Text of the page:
A shimmering waterfall beckoned visitors into the India pavilion at the 2015 Paris Climate Change Conference. Inside, multimedia exhibits and a parade of panelists proclaimed that the nation's clean energy future was fast-approaching. Prime Minister Narendra Modi went even further, announcing that his country would lead a new International Solar Alliance to ramp up solar power in 120 countries. Indian officials resolved to be leaders in battling global climate change.
I had arrived in Paris after a research trip that crisscrossed India, and I struggled to square that confident optimism with the facts I had seen on the ground: heavy reliance on coal power plants, a failing electrical grid that could not handle large additions of wind or solar electricity, and a widespread attitude that India, as a developing country, should not have to reduce its carbon emissions and should be able to grow using fossil fuels as other major countries have done. Still, by the end of the conference, India and 194 other countries, along with the European Union, had adopted the Paris Agreement, which commits the world to limit global warming to two degrees Celsius. In November 2016 the agreement went into legal force, making each country's pledge binding under international law.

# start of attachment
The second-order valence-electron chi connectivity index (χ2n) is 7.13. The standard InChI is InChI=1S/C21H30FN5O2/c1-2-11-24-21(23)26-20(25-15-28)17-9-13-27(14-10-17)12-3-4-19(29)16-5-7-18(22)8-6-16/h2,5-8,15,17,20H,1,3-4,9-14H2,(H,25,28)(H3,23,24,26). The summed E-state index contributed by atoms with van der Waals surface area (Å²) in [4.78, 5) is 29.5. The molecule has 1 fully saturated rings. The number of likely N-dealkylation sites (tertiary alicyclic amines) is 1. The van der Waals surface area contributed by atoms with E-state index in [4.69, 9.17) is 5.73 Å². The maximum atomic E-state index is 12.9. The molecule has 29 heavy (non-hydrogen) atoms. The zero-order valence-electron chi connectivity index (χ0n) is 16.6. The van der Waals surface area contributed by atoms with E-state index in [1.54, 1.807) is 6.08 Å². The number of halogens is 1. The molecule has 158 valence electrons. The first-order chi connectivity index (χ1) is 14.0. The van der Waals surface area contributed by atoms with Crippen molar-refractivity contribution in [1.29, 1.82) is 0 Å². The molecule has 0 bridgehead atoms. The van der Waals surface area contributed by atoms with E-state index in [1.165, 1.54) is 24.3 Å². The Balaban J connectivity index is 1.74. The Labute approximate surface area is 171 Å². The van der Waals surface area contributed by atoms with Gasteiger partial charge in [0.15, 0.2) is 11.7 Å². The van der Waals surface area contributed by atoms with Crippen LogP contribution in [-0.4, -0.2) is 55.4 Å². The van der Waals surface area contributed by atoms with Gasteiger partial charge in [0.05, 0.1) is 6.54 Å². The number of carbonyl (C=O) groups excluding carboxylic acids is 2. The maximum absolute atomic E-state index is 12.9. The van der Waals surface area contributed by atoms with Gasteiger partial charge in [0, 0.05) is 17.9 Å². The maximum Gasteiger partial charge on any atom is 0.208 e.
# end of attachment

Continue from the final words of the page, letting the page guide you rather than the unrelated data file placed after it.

Despite the lofty rhetoric of India's leaders, their vision of a clean energy future is far from assured. Even though India's pledge set ambitious targets for solar and wind power, its overall commitment to curb emissions was underwhelming. If the government just sat on its hands, emissions would rise rapidly yet stay within the sky-high limits the country set for itself in Paris.